Reiter syndrome; Post-infectious arthritis
The goal of treatment is to relieve symptoms and treat any underlying infection.
Conjunctivitis and skin lesions associated with the syndrome do not require treatment, and will go away on their own.
Your doctor will prescribe antibiotics if you have an infection. Nonsteroidal anti-inflammatory drugs (NSAIDS) and pain relievers may be recommended for those with joint pain. If a joint is persistently inflamed, a doctor may inject a strong anti-inflammatory medicine (corticosteroid) into the area.
Physical therapy can help relieve pain, help you move better, and maintain muscle strength. You may need to make adjustments if your job requires heavy lifting or strenuous use of the back.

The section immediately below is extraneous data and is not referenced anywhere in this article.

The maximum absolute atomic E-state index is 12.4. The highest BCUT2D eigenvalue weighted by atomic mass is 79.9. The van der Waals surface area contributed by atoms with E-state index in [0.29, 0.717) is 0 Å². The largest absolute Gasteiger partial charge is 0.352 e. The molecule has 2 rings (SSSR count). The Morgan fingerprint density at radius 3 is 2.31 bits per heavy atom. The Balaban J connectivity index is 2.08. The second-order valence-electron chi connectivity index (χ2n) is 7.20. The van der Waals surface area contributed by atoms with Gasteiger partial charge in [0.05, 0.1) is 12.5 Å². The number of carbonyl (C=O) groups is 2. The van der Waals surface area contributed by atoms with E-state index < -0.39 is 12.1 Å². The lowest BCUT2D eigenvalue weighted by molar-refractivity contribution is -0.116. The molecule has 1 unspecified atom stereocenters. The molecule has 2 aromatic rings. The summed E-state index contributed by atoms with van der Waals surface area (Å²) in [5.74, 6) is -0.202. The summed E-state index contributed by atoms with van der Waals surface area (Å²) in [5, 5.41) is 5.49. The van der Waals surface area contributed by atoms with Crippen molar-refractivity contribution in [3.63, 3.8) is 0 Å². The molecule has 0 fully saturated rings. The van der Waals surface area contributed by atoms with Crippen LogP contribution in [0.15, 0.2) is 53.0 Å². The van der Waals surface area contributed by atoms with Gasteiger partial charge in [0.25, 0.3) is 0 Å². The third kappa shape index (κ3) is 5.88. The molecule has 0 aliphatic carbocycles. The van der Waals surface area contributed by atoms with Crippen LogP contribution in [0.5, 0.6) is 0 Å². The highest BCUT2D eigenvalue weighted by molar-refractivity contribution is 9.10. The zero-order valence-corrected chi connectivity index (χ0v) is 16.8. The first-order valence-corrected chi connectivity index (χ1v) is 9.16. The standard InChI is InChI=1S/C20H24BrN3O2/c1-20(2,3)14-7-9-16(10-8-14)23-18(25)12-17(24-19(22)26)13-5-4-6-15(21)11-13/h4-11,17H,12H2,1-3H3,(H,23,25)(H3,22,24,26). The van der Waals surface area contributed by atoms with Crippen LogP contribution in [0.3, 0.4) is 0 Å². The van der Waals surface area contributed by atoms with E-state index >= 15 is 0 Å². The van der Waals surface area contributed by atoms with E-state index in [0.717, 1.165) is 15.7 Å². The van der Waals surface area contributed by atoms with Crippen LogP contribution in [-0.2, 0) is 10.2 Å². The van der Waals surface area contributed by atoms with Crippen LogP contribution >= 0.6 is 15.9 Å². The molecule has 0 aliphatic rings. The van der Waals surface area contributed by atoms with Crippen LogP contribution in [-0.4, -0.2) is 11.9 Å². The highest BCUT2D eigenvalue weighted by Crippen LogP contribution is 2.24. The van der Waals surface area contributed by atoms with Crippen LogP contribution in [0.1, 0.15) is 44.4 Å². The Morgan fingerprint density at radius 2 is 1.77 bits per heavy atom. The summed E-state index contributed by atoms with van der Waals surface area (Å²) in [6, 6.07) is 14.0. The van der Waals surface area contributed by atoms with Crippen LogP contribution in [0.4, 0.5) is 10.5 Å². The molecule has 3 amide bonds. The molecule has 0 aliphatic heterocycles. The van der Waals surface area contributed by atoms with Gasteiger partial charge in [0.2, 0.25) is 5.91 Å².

Therapy to suppress the immune system may be considered for individuals with a severe case of the disease, but this treatment is not used in most people because of toxic side effects.
Reactive arthritis may go away in a few weeks, but can last for a few months. Symptoms may return over a period of several years in up to half of the people affected. The condition may become chronic.
Call for an appointment with your health care provider if symptoms of this condition develop.
Carter JD, Hudson AP. Reactive arthritis: clinical aspects and medical management. Infect Dis Clin North Am. 2009;35(1).
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